Frederico Finan (Alesina Seminar)


Thursday, March 31, 2022, 4:30pm to 5:45pm


CGIS Knafel, room K354

Today's Speaker

Frederico Finan (University of California, Berkeley), "When Democracy Refuses to Die: Evaluating a Training Program for New Politicians"


Brazil has experienced democratic backsliding in recent years, a process often blamed on rising distrust of a political class marred by corruption scandals. This phenomenon is also present in several other nations in both the developing and the developed world. In response, several non-profit organizations have emerged with training programs designed to select and train a new class of political leaders. But whether this response by civil society can succeed in renewing the political class remains uninvestigated. In this paper, we evaluate the largest non-profit, non-partisan training program for aspiring politicians in Brazil. Using a judge-specific regression discontinuity design, we estimate the effects of the program on aspirants deciding to run and, conditional on running, on their electoral performance during the 2020 local elections. We find that the program increased the likelihood that the aspirant ran for office, and that it led to modest improvements in their campaign funds and vote shares. We do not, however, find any evidence that these aspirants are more likely to get elected suggesting that the program has yet to have any meaningful impact on Brazil’s political selection. Our estimates inform program targets by identifying how large an effect on vote shares and finance improvements would be required for the program to impact political selection.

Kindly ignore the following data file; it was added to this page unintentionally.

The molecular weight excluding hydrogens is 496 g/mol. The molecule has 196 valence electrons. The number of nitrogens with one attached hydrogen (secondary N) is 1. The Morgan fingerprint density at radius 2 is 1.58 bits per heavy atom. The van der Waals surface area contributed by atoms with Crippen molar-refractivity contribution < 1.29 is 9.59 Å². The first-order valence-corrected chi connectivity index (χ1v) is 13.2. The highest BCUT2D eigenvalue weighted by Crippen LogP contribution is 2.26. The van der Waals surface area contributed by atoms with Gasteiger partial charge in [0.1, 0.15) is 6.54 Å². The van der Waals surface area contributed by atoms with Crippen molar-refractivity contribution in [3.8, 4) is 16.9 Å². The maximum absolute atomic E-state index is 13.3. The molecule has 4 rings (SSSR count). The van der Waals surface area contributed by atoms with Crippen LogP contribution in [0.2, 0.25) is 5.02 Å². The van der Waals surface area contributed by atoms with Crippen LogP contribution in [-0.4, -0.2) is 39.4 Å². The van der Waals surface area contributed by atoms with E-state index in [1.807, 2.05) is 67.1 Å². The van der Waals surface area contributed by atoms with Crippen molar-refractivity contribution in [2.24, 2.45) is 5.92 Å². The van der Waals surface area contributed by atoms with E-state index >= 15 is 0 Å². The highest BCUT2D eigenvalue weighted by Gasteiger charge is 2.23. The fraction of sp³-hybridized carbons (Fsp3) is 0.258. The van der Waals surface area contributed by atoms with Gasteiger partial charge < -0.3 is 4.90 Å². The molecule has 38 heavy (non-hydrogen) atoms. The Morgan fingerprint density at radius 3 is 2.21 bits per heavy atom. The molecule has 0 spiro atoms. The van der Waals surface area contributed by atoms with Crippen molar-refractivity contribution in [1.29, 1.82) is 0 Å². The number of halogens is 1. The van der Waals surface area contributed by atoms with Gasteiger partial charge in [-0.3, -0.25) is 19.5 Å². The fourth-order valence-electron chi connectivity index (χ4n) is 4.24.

Co-sponsored by FAS and IQSS, the Program on Political Economy (PE) supports research-related activities that integrate the study of economics and politics, whether by studying economic behavior in the political process or political behavior in the marketplace. In general, positive political economy is concerned with showing how observed differences among institutions affect political and economic outcomes in various social, economic, and political systems and how the institutions themselves change and develop in response to individual and collective beliefs, preferences, and strategies.

Zoom links for Political Economy Seminar are distributed via the seminar's mailing list. You can subscribe to the PE Mailing List here.

See the seminar's full schedule at the Program on Political Economy page.

All interested faculty and students are invited to attend.